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May 19, 20170 found this helpful

I would go with 18 mm nylon string, should hold very well

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August 23, 20170 found this helpful

Clever! I wouldn't have thought of that and was ready to make a store run when my husband's old tackle bag had no fishing line in it.

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By 0 found this helpful
April 19, 2012

I can't find instructions, specific instructions as to how to string the wind chimes, which holes first, etc. Most just say to put the string through the hole. Mine were all on one string when I purchased the wind chime and not 6 separate strings. Any help?

By Joanne P

Answers

April 20, 20122 found this helpful

Just go to windancerchimes.com and you will find assembly instructions as well as an assembly drawing.

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August 5, 20170 found this helpful

Login to www.chimes.com
Open the Menu and scroll down to "Chime Care". You will find videos, downloads, and materials to order. Helpful and easy!

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August 12, 20130 found this helpful

What is the name of the string and where can I buy it?

By Caroline

Answers

August 19, 20131 found this helpful

I am not sure but you could replace it all with fishing line or waxed dental floss. Good luck.

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June 10, 20140 found this helpful

Where can I find a service or person that will repair my wind chimes in the Minnesota Twin Cities area?

By David P.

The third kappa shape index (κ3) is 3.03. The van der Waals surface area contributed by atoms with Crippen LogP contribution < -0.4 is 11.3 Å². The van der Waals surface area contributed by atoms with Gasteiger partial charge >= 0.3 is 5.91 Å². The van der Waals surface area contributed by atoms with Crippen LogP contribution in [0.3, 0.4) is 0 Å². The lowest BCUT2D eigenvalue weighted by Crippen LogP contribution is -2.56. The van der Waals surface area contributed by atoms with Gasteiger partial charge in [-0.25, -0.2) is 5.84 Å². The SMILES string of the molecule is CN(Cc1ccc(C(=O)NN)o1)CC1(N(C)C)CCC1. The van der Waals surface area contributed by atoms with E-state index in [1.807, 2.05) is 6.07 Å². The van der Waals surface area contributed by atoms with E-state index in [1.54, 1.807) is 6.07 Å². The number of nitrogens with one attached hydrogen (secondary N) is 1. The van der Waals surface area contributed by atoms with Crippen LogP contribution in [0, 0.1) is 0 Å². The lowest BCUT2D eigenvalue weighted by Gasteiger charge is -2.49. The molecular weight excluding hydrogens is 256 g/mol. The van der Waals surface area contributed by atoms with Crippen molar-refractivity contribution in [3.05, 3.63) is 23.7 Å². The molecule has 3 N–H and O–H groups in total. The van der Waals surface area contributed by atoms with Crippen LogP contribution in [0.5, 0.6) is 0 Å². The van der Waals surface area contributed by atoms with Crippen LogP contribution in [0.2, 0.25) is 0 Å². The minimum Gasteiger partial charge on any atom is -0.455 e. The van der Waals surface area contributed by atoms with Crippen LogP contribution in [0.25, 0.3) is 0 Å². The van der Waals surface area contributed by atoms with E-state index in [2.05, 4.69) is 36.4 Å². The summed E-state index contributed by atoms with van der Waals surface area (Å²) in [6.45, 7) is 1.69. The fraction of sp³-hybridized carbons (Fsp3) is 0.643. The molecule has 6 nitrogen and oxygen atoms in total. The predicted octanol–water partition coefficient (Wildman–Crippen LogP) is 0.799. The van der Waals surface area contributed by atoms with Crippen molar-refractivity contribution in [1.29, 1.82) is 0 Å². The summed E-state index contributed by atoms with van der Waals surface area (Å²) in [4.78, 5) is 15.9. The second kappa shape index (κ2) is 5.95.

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Archives

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April 24, 20100 found this helpful

I have a wind chime that I love. The strings holding it together and the wooden part that holds the strings fell apart from dry rot. I cut the strings to keep the metal chimes. How can I restring it and provide a holding for the string? I have no access to a saw. Thank you.

By blondrosecat from Cedar Bluff, VA

Answers:

Restringing a Wind Chime

Use fishing line to restring the chimes then tie onto a dowel, stick, or even a wooden coat hanger. (04/27/2009)

By pamphyila

Restringing a Wind Chime

How about poking holes in a jar lid and stringing fishing line through it? (04/27/2009)

By vguy

Restringing a Wind Chime

You can buy a wooden disc that would work at Hobby Lobby, Joanns, or Michaels. Use fishing line, it won't rot. (04/27/2009)

By mom-from-missouri

Restringing a Wind Chime

You didn't state what type of wind chime you own, so here's a link to specify what you need and where to buy new string.

windchime.com (04/27/2009)

By Lorelei

Restringing a Wind Chime

Find a old tin pan lid, unscrew the top knob to attach a wire hanger that you can make out of strong wire, or purchase a "eye" bolt at the hardware that will fit the hole. Put washers on each side for stability and to keep the eye bolt from pulling through. Then drill holes evenly spaced according to how many chimes you have and their width (they will have to touch slightly). Attach fishing line to chime, measure length desired, run through lid hole and tie onto a small washer. Will last for many years. (05/03/2009)

By Lgoff15

Restringing a Wind Chime

If it is just for the part that holds the strings in place, try a larger plastic lid, like from a large Cool Whip, or can of coffee. You can then poke holes in it with a heated needle, and if needed slice through from the outer edges to the holes. This would only work for the spreader part, not if it was a part that strikes the chimes. (05/06/2009)

By fatboyslimsmom